This verse is part of a larger theme in the book about generosity and selfishness. Following verses discuss generosity, hoarding (selfishness), goodwill (the result of a generous spirit), and trusting in riches. This one verse opens up a wide array of possibilities for a sermon, and even at this early stage it is apparent that you will have to think about how to narrow the scope of the lesson.

2) An Old Testament story.
Possibilities could include Moses, who gave up life in the palace with its accompanying wealth to live among the impoverished Israelites. He did not give material things, but gave his very life to his people, and what he gained was not physical possessions or wealth, but much spiritual treasure (Exodus 2:11ff; Hebrews 11:24-28).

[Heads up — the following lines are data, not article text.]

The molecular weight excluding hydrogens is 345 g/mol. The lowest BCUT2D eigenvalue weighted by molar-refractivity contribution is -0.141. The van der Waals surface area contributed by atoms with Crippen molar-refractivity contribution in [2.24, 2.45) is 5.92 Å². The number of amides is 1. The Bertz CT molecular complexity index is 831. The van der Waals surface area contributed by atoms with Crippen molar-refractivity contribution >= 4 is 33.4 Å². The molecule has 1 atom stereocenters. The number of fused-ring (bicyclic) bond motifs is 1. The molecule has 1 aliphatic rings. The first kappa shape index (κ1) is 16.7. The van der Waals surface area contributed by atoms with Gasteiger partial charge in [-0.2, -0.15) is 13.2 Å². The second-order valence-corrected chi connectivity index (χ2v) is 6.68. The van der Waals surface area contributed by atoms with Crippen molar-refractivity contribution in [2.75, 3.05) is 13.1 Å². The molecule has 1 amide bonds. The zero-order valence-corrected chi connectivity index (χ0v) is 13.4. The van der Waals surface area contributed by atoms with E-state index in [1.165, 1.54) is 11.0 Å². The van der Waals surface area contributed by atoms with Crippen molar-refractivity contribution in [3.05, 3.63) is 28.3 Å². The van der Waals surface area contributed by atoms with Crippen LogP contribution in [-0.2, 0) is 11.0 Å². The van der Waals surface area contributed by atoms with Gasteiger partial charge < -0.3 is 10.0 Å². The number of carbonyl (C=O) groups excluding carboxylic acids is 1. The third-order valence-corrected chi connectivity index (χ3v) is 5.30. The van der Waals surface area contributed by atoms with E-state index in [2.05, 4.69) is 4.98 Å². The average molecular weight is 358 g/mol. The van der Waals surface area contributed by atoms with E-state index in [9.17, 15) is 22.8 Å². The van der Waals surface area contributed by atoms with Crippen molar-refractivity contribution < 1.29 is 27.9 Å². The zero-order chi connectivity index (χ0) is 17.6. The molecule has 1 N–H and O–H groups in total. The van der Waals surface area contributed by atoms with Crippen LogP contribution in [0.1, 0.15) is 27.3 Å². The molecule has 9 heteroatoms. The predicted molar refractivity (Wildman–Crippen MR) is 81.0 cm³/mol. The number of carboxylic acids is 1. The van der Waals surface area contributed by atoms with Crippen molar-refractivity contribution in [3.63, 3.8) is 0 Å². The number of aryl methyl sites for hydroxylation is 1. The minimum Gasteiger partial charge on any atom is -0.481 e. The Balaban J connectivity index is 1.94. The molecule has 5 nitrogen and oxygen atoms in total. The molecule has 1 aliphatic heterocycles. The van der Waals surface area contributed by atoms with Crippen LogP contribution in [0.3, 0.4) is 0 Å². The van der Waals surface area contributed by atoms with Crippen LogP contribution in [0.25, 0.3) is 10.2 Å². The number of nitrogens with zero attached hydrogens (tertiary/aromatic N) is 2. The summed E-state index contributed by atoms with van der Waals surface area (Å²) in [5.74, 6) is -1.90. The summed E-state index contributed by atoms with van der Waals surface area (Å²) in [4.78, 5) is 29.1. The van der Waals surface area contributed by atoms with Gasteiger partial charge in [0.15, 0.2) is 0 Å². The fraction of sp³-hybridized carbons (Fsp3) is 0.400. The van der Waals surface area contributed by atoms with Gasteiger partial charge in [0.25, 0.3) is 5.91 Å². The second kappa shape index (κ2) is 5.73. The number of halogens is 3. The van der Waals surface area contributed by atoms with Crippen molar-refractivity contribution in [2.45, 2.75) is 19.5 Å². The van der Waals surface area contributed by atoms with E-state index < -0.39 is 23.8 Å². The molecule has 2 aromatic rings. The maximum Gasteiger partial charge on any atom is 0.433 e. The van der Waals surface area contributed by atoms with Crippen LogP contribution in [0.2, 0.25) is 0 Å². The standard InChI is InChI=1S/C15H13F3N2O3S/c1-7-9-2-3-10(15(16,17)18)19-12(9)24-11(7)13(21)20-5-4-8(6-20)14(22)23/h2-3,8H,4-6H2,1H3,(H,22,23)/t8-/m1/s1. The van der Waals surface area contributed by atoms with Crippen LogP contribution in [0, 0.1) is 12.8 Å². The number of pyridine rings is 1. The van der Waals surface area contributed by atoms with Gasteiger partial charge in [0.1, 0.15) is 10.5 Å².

Think also of Boaz. He graciously allowed the less fortunate to glean his fields after the initial harvest (as the law stipulated). He gave freely and God blessed him not only with an abundant harvest, but with a wife, Ruth (Ruth).

These are two stories that exemplify the positive aspect of Proverbs 11:24. Negative examples can be considered, too. During David’s sojourn in the wilderness he requested aid from a local farmer. Instead of providing aid the farmer, Nabal, offered insults, and almost lost his life when David came after him in anger. Only the intervention of his wife Abigail spared him. But, even that was very short lived as he died shortly after. Nabal withheld and came to a fate worse than poverty (1 Samuel 25).

3) A New Testament story.